Two of his track teammates, Captain Bill Burke and Alexis Rocherolle, reflected on Hogue's deceptions. Says Rocherolle: "He said he'd lived outside, eating nuts and berries and hadn't seen television in years. He built a complete image, this mystique that he was an amazing athlete. Then we just sort of bought into the rest of it." Says Burke: "If you asked a question about his past, he always had tons of stories to tell, so he never seemed to be hiding anything." Eileen Kavanagh, a senior on the women's track team who joined Hogue and a close-knit few for weekly happy hours known as Super Tuesdays, says, "He had a certain aura about him because of his background, and he kept that up nicely. He always kept you guessing. You never knew where he stood."
It seems as if no one has ever known exactly where James Arthur Hogue stood. Suffice it to say that it was never in one place for very long. He grew up in Kansas City, Kans., the son of a railroad inspector. (His parents reportedly had given up on him years ago and didn't even know he was at Princeton.) Hogue starred on the Washington High School cross-country team and still holds the school records for the mile and two-mile runs.
After high school Hogue enrolled first at the University of Wyoming, ran in one NCAA regional meet—and then left school. He attended the University of Texas from 1980 to 1983, then dropped off the map. He surfaced in 1985. With his slight, distance runner's build and boyish face, Hogue conned his way into Palo Alto High School as Jay Huntsman.
When reporter Cole began to unravel his skein of deceit, Hogue again left school. He was convicted of check-forging, received probation, then took off for Colorado. He hustled a job on the staff of a cross-training camp in Vail, Colo., claiming he held a Ph.D. from Stanford. But a fellow runner told the camp's founder, Jim Davis, that Hogue was a fraud. Davis confronted Hogue and now recalls, "There was this dead silence. He didn't even bother to answer me."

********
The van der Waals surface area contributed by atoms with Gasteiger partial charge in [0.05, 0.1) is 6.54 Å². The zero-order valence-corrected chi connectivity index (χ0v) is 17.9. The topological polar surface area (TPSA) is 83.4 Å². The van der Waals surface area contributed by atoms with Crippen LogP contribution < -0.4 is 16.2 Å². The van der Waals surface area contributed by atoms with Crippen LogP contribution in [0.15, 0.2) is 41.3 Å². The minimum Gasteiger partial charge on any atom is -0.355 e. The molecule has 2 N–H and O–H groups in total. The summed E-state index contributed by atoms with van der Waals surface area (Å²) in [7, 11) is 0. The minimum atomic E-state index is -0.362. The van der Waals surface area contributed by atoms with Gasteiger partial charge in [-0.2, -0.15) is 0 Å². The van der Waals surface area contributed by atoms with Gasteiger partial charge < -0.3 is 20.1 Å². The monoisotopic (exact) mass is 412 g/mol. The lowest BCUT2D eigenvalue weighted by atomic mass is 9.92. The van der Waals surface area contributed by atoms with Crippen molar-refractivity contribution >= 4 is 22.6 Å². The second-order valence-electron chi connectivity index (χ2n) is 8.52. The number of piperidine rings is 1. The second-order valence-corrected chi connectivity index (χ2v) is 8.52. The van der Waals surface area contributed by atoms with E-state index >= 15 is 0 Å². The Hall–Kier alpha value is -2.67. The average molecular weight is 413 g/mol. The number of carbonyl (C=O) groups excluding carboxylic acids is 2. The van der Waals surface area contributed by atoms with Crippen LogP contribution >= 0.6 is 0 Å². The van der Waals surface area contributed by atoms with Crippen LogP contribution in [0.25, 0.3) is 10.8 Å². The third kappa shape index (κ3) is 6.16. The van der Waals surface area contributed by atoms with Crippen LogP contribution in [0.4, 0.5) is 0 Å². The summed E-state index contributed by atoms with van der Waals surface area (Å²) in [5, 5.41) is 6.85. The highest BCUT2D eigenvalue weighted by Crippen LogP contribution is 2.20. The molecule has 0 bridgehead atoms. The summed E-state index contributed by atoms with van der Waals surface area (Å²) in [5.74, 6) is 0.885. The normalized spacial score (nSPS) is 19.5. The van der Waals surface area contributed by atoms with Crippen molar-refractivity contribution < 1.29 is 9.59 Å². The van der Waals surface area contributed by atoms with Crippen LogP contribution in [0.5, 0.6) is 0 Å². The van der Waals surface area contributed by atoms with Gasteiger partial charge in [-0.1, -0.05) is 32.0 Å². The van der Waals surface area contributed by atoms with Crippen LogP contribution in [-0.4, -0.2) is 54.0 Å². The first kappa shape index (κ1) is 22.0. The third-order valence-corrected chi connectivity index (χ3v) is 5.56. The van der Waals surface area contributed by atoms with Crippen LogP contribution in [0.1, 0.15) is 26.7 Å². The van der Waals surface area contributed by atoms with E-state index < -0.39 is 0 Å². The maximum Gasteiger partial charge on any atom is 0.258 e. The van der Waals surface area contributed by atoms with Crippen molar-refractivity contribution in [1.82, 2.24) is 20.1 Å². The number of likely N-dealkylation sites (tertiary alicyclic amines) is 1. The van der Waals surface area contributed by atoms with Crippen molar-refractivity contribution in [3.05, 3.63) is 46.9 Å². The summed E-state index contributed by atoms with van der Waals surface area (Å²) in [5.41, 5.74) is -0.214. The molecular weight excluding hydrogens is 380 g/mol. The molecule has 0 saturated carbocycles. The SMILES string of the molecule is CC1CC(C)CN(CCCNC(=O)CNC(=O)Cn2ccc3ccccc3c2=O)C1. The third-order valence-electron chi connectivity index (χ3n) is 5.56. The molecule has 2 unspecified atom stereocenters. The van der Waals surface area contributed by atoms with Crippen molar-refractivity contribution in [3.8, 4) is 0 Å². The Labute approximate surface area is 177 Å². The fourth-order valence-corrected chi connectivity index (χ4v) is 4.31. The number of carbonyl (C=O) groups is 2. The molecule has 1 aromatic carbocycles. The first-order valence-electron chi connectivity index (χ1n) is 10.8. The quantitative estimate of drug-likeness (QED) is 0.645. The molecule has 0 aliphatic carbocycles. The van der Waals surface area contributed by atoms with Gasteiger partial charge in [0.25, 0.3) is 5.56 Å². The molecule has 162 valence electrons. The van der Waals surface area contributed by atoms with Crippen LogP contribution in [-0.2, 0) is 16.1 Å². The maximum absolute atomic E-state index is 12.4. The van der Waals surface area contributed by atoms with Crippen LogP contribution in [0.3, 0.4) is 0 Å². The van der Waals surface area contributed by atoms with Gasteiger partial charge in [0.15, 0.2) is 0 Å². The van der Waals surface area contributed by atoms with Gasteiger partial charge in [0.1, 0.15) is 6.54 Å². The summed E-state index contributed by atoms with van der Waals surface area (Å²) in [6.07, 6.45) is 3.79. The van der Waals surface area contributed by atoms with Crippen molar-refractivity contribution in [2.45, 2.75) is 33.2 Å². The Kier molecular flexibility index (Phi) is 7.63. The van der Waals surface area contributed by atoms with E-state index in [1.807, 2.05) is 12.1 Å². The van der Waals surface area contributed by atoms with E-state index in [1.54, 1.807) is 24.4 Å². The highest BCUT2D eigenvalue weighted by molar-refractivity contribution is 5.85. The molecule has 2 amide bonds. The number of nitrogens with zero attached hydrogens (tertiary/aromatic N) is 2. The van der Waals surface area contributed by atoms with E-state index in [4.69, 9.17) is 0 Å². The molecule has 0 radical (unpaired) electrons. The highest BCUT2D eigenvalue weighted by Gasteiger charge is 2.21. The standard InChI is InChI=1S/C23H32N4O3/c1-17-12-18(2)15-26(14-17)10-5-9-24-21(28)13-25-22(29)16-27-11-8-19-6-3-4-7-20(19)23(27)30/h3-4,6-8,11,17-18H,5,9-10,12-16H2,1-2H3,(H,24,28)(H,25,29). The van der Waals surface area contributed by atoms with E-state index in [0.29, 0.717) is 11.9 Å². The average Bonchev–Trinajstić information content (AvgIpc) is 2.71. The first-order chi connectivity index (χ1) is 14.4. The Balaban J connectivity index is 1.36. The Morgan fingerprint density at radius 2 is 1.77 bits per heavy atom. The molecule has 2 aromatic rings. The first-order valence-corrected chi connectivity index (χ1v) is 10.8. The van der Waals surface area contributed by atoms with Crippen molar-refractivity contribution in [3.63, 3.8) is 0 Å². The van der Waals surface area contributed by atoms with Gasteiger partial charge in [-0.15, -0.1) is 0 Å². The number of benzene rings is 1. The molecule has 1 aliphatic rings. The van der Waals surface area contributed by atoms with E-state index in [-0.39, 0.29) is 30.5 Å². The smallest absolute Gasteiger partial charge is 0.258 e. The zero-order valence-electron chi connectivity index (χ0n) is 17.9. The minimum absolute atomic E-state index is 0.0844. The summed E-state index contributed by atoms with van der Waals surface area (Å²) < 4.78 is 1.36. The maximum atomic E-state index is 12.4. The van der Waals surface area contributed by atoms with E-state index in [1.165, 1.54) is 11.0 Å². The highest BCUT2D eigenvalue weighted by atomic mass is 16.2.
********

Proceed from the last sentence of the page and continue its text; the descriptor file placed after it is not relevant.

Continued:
Meanwhile, in Vail, Hogue had met a bicycle designer from San Marcos, Calif., named David Tesch, 31. When Hogue left Vail in 1987, he appeared on Tesch's doorstep and bunked in for 10 weeks while working in his friend's bicycle shop. Now Tesch says, "I guess he was sizing up my place in order to knock it off." Because soon after Hogue left, someone broke into Tesch's shop and stole $20,000 worth of goods. Hogue was questioned but not charged. Less than a year later, however, a cyclist in St. George, Utah, telephoned Tesch to tell him that Hogue had sold him a precision tool with Tesch's name on it.
Hogue was arrested, convicted of possession of stolen property and sentenced to up to five years. He was paroled in 10 months, despite Tesch's furious efforts to convince the Utah parole officer that she was being gulled. "I was practically screaming over the phone that Jim was conning her and that he'd skip town the minute he got out of the prison door. Which is exactly what he did."
By then, Hogue had already been accepted at Princeton. (Brown also accepted him: Yale and Harvard turned him down.) Thus his last and greatest con began; so it has ended, leaving in its wake a trail of friends feeling sad, angry, puzzled and betrayed. Says sophomore Judson Jacobs: "Maybe he got so involved in his lies that he started to believe them himself. Or maybe he was laughing at us every night." Adds Danny Grossi, who had planned to room with Hogue next year: "I don't know what to think. I'll wait to see what he says to me first. I heard he spoke to his girlfriend and told her to tell us he's sorry. I guess he'll say he's sorry again."
—Mark Goodman, Sarah Skolnik in Princeton, and bureau reports